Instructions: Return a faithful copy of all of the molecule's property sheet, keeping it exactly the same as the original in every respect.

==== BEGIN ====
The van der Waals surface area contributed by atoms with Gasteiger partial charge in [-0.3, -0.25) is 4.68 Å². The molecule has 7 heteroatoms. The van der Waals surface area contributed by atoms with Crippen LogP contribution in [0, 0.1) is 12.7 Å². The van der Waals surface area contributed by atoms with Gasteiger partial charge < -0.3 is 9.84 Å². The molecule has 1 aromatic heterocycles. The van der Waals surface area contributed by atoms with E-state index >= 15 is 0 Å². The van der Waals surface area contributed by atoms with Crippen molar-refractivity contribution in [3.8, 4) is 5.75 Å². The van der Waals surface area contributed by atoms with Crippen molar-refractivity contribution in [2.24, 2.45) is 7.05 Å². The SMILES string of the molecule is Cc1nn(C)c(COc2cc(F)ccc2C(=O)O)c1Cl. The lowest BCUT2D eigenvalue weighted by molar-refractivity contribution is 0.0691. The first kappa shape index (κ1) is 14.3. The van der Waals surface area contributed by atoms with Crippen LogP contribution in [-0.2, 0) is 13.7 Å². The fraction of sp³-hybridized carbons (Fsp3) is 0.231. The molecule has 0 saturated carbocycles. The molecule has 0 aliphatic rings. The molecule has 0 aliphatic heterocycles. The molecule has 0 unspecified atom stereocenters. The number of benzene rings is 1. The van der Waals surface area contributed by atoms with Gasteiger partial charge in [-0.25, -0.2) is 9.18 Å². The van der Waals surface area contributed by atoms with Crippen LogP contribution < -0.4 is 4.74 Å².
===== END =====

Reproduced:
The van der Waals surface area contributed by atoms with Gasteiger partial charge in [-0.3, -0.25) is 4.68 Å². The molecule has 7 heteroatoms. The van der Waals surface area contributed by atoms with Crippen LogP contribution in [0, 0.1) is 12.7 Å². The van der Waals surface area contributed by atoms with Gasteiger partial charge < -0.3 is 9.84 Å². The molecule has 1 aromatic heterocycles. The van der Waals surface area contributed by atoms with E-state index >= 15 is 0 Å². The van der Waals surface area contributed by atoms with Crippen molar-refractivity contribution in [3.8, 4) is 5.75 Å². The van der Waals surface area contributed by atoms with Crippen molar-refractivity contribution in [2.24, 2.45) is 7.05 Å². The SMILES string of the molecule is Cc1nn(C)c(COc2cc(F)ccc2C(=O)O)c1Cl. The lowest BCUT2D eigenvalue weighted by molar-refractivity contribution is 0.0691. The first kappa shape index (κ1) is 14.3. The van der Waals surface area contributed by atoms with Crippen LogP contribution in [-0.2, 0) is 13.7 Å². The fraction of sp³-hybridized carbons (Fsp3) is 0.231. The molecule has 0 saturated carbocycles. The molecule has 0 aliphatic rings. The molecule has 0 aliphatic heterocycles. The molecule has 0 unspecified atom stereocenters. The number of benzene rings is 1. The van der Waals surface area contributed by atoms with Gasteiger partial charge in [-0.25, -0.2) is 9.18 Å². The van der Waals surface area contributed by atoms with Crippen LogP contribution < -0.4 is 4.74 Å².